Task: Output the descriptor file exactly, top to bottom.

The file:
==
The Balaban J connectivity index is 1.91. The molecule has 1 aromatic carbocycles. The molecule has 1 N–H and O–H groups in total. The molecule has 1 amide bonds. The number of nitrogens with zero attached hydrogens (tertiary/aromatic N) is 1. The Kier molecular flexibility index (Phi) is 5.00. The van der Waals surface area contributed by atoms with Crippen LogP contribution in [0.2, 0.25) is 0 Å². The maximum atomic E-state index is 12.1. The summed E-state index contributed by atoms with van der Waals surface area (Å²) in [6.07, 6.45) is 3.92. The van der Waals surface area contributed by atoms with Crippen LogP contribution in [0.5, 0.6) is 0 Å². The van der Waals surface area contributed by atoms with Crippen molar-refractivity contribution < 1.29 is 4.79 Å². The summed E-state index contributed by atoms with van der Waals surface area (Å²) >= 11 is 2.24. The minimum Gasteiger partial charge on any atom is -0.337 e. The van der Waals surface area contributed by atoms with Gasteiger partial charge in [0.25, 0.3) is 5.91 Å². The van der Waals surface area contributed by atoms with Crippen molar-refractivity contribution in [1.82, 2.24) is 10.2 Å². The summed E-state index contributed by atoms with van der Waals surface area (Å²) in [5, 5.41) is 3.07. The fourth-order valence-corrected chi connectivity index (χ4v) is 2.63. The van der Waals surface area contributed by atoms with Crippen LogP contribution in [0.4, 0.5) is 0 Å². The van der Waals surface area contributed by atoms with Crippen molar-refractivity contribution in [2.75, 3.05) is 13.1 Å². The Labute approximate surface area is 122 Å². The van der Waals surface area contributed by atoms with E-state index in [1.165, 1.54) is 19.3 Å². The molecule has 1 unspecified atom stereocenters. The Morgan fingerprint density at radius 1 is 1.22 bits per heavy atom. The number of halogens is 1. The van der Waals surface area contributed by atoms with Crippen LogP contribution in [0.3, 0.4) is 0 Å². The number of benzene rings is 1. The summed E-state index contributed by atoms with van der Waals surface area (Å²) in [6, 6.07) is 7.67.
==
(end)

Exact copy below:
The Balaban J connectivity index is 1.91. The molecule has 1 aromatic carbocycles. The molecule has 1 N–H and O–H groups in total. The molecule has 1 amide bonds. The number of nitrogens with zero attached hydrogens (tertiary/aromatic N) is 1. The Kier molecular flexibility index (Phi) is 5.00. The van der Waals surface area contributed by atoms with Crippen LogP contribution in [0.2, 0.25) is 0 Å². The maximum atomic E-state index is 12.1. The summed E-state index contributed by atoms with van der Waals surface area (Å²) in [6.07, 6.45) is 3.92. The van der Waals surface area contributed by atoms with Crippen LogP contribution in [0.5, 0.6) is 0 Å². The van der Waals surface area contributed by atoms with Crippen molar-refractivity contribution < 1.29 is 4.79 Å². The summed E-state index contributed by atoms with van der Waals surface area (Å²) >= 11 is 2.24. The minimum Gasteiger partial charge on any atom is -0.337 e. The van der Waals surface area contributed by atoms with Gasteiger partial charge in [0.25, 0.3) is 5.91 Å². The van der Waals surface area contributed by atoms with Crippen molar-refractivity contribution in [1.82, 2.24) is 10.2 Å². The summed E-state index contributed by atoms with van der Waals surface area (Å²) in [5, 5.41) is 3.07. The fourth-order valence-corrected chi connectivity index (χ4v) is 2.63. The van der Waals surface area contributed by atoms with Crippen LogP contribution in [0.4, 0.5) is 0 Å². The van der Waals surface area contributed by atoms with Crippen molar-refractivity contribution in [2.75, 3.05) is 13.1 Å². The Labute approximate surface area is 122 Å². The van der Waals surface area contributed by atoms with E-state index in [1.165, 1.54) is 19.3 Å². The molecule has 1 unspecified atom stereocenters. The Morgan fingerprint density at radius 1 is 1.22 bits per heavy atom. The number of halogens is 1. The van der Waals surface area contributed by atoms with Crippen LogP contribution in [0.3, 0.4) is 0 Å². The number of benzene rings is 1. The summed E-state index contributed by atoms with van der Waals surface area (Å²) in [6, 6.07) is 7.67.